Credit: NASA

“We were so curious, so excited about being at the Moon that we were like three schoolkids looking into a candy store window, watching those ancient old craters go by from—and we were only 60 miles above the surface,” Lovell recalled.  “…To be there was such an exciting moment… I felt very, very honored and lucky to be there.”

The mission included several live television broadcasts, including one on Christmas Eve as the astronauts orbited less than 70 miles above the surface of the Moon. 1968 had been a year of high-profile assassinations, riots and war. The astronauts famously concluded the broadcast by reading the first 10 verses from the King James Bible, concluding with “And from the crew of Apollo 8, we close with good night, good luck, a Merry Christmas—and God bless all of you, all of you on the good Earth.”

Borman said that “looking back at the Earth on Christmas Eve had a great effect … for me.  Because of the wonderment of it and the fact that the Earth looked so lonely in the universe.  It’s the only thing with color. All of our emotions were focused back there with our families as well.  So that was the most emotional part of the flight for me.”

Seeing this new perspective had a great effect on the American people, as well. It not only proved the concepts of a Moon landing but bolstered the national mood and garnered stronger support for the space program. The astronauts received a telegram, upon their return to Earth, that read, “Thank you for saving 1968.”

“You know, with riots and assassinations and the war going on, I was part of a thing that finally gave an uplift to the American people about doing something positive… That’s why I say Apollo 8 was really the high point of my space career,” Lovell recalled. The crew would collectively be named Time magazine’s “Man of the Year.”

The mission is also remembered for the iconic image of the Earth rising over the surface of the Moon, captured by Anders and used on a popular postage stamp for years to come. Apollo 8 left Moon orbit on December 25 and splashed down in the Pacific Ocean two days later. Lovell, who had originally been slated for Apollo 11 before being moved to Apollo 8, became the commander of Apollo 13. During that crisis, he used a procedure from his Apollo 8 training—one that was absent from the Apollo 13 flight manuals—to save that mission.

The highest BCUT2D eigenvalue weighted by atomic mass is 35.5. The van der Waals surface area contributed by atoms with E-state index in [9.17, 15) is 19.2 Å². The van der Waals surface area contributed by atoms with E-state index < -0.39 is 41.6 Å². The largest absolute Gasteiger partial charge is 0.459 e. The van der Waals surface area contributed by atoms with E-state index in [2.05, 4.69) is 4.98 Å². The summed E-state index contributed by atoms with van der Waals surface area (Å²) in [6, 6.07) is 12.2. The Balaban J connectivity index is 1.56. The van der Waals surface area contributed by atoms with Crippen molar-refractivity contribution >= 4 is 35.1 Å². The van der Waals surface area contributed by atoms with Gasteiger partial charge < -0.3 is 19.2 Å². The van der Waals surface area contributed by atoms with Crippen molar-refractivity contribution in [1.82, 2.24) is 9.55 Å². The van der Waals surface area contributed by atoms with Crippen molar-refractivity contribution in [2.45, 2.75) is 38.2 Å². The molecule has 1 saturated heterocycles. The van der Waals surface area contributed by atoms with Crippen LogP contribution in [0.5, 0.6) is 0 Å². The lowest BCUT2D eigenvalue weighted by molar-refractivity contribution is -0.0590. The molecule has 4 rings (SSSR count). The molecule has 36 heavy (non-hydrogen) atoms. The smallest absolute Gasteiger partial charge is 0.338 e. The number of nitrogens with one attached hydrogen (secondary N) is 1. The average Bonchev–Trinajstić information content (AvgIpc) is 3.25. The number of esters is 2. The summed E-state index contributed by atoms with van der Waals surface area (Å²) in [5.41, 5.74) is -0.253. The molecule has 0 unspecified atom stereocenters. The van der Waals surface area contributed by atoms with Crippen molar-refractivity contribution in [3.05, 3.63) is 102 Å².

“I think Apollo 8 was a very important mission,” Borman recalled. “But, you know, you also have to say: It wasn’t just Apollo 8 that was an important mission, because 8 couldn’t have happened without 7.  If … Wally and his crew hadn’t done a perfect job, we couldn’t have gone on 8. And 11 couldn’t have happened unless 9 and 10 were perfect.  It was a well-thought-out plan; and Apollo itself couldn’t have happened unless Gemini had done the job; so I think that every one of these flights was very, very important.”

29 Dec. 1968–Although it was past 2 a.m., a crew of more than 2,000 people were on hand at Ellington Air Force Base to welcome the members of the Apollo 8 crew back home. Astronauts Frank Borman, James A. Lovell Jr., and William A. Anders had just flown to Houston from the pacific recovery area by way of Hawaii. The three crewmen of the historic Apollo 8 lunar orbit mission are standing at the microphones in center of picture. Credit: NASA

29 Dec. 1968–Although it was past 2 a.m., a crew of more than 2,000 people were on hand at Ellington Air Force Base to welcome the members of the Apollo 8 crew back home. Astronauts Frank Borman, James A. Lovell Jr., and William A. Anders had just flown to Houston from the pacific recovery area by way of Hawaii. The three crewmen of the historic Apollo 8 lunar orbit mission are standing at the microphones in center of picture.
Credit: NASA